Transactions using SQL command line begin with any single DML statement and end (either successfully or unsuccessfully) when one of the following events occurs:

  1. Either a COMMIT or a ROLLBACK statement is executed. A COMMIT statement makes the changes to the table permanent, while a ROLLBACK undoes the changes to the table. 
  2. The user exits the SQL command-line interface session using the EXIT command to terminate the SQL command-line session (automatic COMMIT statement executed). 
  3. The user exits the SQL Commands GUI tool with the Autocommit box unchecked by closing the browser or clicking the Logout link (automatic ROLLBACK statement executed). 
  4. A DDL (Data Definition Language) or DCL (Data Control Language) statement is executed (automatic COMMIT statement executed). 
  5. The database crashes (automatic ROLLBACK statement executed). 
  6. The SQL command-line session crashes (automatic ROLLBACK statement executed).

In addition, you can use the SAVEPOINT statement to subdivide the DML statements further within a transaction before you issue the final COMMIT statement for all DML statements within the transaction. The SAVEPOINT statement essentially allows partial rollbacks within a transaction. We show you the statements for these events in the following sections; later in this chapter, we cover the equivalent steps using PHP scripts.

Explicit COMMIT Statement

There are many situations when you want a given set of DML statements—a transaction—to fail or succeed, ensuring data integrity. Suppose that the management team decides that to keep the salary budget the same next year, all employees who get raises must be offset by employees who get pay cuts. When the updates are made to the database, it is important that the total salary paid out every month remains constant; therefore, the total of the pay increases, and pay cuts must either all succeed or all fail. You believe that by using one of the Oracle Database XE GUI tools you can perform these salary adjustments as a transaction; you can use either the SQL Scripts tool or the SQL Commands tool to perform these tasks.

If you use the SQL Scripts tool shown in Figure 33-1, you perform two pay cuts and three pay increases in a single transaction with the total salary paid remaining constant, which was your original goal; however, you cannot use the COMMIT statement in the SQL Scripts tool. Instead, at the completion of the script, the SQL Scripts tool automatically executes a COMMIT . Although this appears to be an implicit COMMIT (see the next section), it is actually an explicit COMMIT performed on your behalf by the Scripts Editor. If the second SELECT statement had not generated the original total, the payroll employee would have to execute additional UPDATE statements to ensure the final total is the same as the first total rather than just throwing out the entire transaction and restoring the table’s rows to their initial values and starting over.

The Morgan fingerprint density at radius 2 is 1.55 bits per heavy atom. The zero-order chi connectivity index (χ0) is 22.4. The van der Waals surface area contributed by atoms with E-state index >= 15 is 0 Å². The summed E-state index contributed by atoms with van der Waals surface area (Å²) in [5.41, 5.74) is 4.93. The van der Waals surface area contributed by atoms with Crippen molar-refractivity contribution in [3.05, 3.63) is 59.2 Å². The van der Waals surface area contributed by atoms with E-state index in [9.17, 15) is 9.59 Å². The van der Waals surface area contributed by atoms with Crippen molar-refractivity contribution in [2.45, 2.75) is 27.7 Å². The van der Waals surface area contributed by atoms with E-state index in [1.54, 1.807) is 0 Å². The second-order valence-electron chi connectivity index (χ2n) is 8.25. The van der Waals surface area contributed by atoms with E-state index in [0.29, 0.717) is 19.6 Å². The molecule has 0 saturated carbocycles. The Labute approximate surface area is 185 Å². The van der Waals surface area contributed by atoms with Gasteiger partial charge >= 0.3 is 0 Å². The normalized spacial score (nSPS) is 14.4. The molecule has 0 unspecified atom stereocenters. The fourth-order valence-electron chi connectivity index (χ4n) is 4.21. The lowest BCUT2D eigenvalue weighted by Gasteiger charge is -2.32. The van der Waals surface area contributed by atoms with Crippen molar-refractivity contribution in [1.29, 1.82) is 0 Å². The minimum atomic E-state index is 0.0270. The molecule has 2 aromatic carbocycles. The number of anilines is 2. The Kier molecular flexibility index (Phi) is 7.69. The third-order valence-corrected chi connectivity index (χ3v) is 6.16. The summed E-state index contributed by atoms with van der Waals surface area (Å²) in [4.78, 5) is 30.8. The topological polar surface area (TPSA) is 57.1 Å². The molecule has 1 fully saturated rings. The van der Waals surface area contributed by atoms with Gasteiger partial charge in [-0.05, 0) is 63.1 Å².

Figure 33-1.  Using the Oracle Database XE Scripts Editor to update salaries

In situations where you want more control over when a transaction completes, you can use SQL Commands to control the transaction by unchecking the Autocommit checkbox (shown in Figure 33-2) and executing the SELECT and UPDATE statements one at a time until you obtain the desired results, at which point you would execute an explicit COMMIT . If you do not uncheck the Autocommit checkbox, the changes you make are saved to the database permanently after each UPDATE statement.

If the database crashes after the second UPDATE statement (Figure 33-1) or after you run the UPDATE statement by itself using SQL Commands (Figure 33-2), the results from all statements in the transaction would be removed from the database. The following statement (run twice, once at the beginning of the script and once at the end) ensures that the total of the monthly salaries is the same before and after the updates:

select sum(salary) from hr.employees;

Once you finish your updates and the total is the same as the first time you calculate it, you can run the COMMIT statement to save the results permanently in the database.

Figure 33-2.  Using SQL Commands to process a transaction

Please check back next week for the conclusion to this series.